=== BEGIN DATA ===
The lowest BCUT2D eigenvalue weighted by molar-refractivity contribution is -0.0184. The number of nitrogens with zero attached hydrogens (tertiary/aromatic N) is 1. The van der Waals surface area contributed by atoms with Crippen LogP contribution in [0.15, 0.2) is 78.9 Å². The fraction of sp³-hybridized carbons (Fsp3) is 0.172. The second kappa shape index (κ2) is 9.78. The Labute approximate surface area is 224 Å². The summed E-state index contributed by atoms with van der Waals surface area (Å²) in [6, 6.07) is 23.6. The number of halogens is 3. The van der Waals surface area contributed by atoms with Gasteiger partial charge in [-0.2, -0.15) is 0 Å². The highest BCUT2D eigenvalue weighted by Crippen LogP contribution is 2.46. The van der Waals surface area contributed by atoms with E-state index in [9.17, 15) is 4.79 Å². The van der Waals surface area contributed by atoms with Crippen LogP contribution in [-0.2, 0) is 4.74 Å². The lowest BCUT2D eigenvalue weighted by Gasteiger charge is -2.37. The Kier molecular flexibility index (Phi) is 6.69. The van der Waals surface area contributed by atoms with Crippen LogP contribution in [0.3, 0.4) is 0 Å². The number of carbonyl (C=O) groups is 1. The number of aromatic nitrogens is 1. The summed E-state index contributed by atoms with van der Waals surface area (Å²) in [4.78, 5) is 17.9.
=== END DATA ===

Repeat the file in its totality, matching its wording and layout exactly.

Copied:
The lowest BCUT2D eigenvalue weighted by molar-refractivity contribution is -0.0184. The number of nitrogens with zero attached hydrogens (tertiary/aromatic N) is 1. The van der Waals surface area contributed by atoms with Crippen LogP contribution in [0.15, 0.2) is 78.9 Å². The fraction of sp³-hybridized carbons (Fsp3) is 0.172. The second kappa shape index (κ2) is 9.78. The Labute approximate surface area is 224 Å². The summed E-state index contributed by atoms with van der Waals surface area (Å²) in [6, 6.07) is 23.6. The number of halogens is 3. The van der Waals surface area contributed by atoms with Gasteiger partial charge in [-0.2, -0.15) is 0 Å². The highest BCUT2D eigenvalue weighted by Crippen LogP contribution is 2.46. The van der Waals surface area contributed by atoms with E-state index in [9.17, 15) is 4.79 Å². The van der Waals surface area contributed by atoms with Crippen LogP contribution in [-0.2, 0) is 4.74 Å². The lowest BCUT2D eigenvalue weighted by Gasteiger charge is -2.37. The Kier molecular flexibility index (Phi) is 6.69. The van der Waals surface area contributed by atoms with Crippen LogP contribution in [0.3, 0.4) is 0 Å². The number of carbonyl (C=O) groups is 1. The number of aromatic nitrogens is 1. The summed E-state index contributed by atoms with van der Waals surface area (Å²) in [4.78, 5) is 17.9.